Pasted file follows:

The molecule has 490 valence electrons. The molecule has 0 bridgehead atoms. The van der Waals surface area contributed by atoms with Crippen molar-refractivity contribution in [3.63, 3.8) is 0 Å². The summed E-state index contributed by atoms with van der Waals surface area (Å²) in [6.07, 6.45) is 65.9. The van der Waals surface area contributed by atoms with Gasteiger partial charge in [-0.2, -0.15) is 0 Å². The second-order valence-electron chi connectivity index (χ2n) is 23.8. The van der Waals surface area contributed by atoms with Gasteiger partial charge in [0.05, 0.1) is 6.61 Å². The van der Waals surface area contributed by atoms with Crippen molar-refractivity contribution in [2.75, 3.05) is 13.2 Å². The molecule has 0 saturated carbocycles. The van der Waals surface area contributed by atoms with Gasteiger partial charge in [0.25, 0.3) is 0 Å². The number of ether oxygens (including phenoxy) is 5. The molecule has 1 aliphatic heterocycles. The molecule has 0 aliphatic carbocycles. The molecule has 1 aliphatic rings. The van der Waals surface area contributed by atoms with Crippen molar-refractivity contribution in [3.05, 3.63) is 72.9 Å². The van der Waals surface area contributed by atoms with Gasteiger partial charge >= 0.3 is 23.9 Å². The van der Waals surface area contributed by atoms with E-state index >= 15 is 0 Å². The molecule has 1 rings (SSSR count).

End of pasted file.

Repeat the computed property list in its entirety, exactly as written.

The molecule has 490 valence electrons. The molecule has 0 bridgehead atoms. The van der Waals surface area contributed by atoms with Crippen molar-refractivity contribution in [3.63, 3.8) is 0 Å². The summed E-state index contributed by atoms with van der Waals surface area (Å²) in [6.07, 6.45) is 65.9. The van der Waals surface area contributed by atoms with Gasteiger partial charge in [-0.2, -0.15) is 0 Å². The second-order valence-electron chi connectivity index (χ2n) is 23.8. The van der Waals surface area contributed by atoms with Gasteiger partial charge in [0.05, 0.1) is 6.61 Å². The van der Waals surface area contributed by atoms with Crippen molar-refractivity contribution in [2.75, 3.05) is 13.2 Å². The molecule has 0 saturated carbocycles. The van der Waals surface area contributed by atoms with Gasteiger partial charge in [0.25, 0.3) is 0 Å². The number of ether oxygens (including phenoxy) is 5. The molecule has 1 aliphatic heterocycles. The molecule has 0 aliphatic carbocycles. The molecule has 1 aliphatic rings. The van der Waals surface area contributed by atoms with Crippen molar-refractivity contribution in [3.05, 3.63) is 72.9 Å². The van der Waals surface area contributed by atoms with Gasteiger partial charge >= 0.3 is 23.9 Å². The van der Waals surface area contributed by atoms with E-state index >= 15 is 0 Å². The molecule has 1 rings (SSSR count).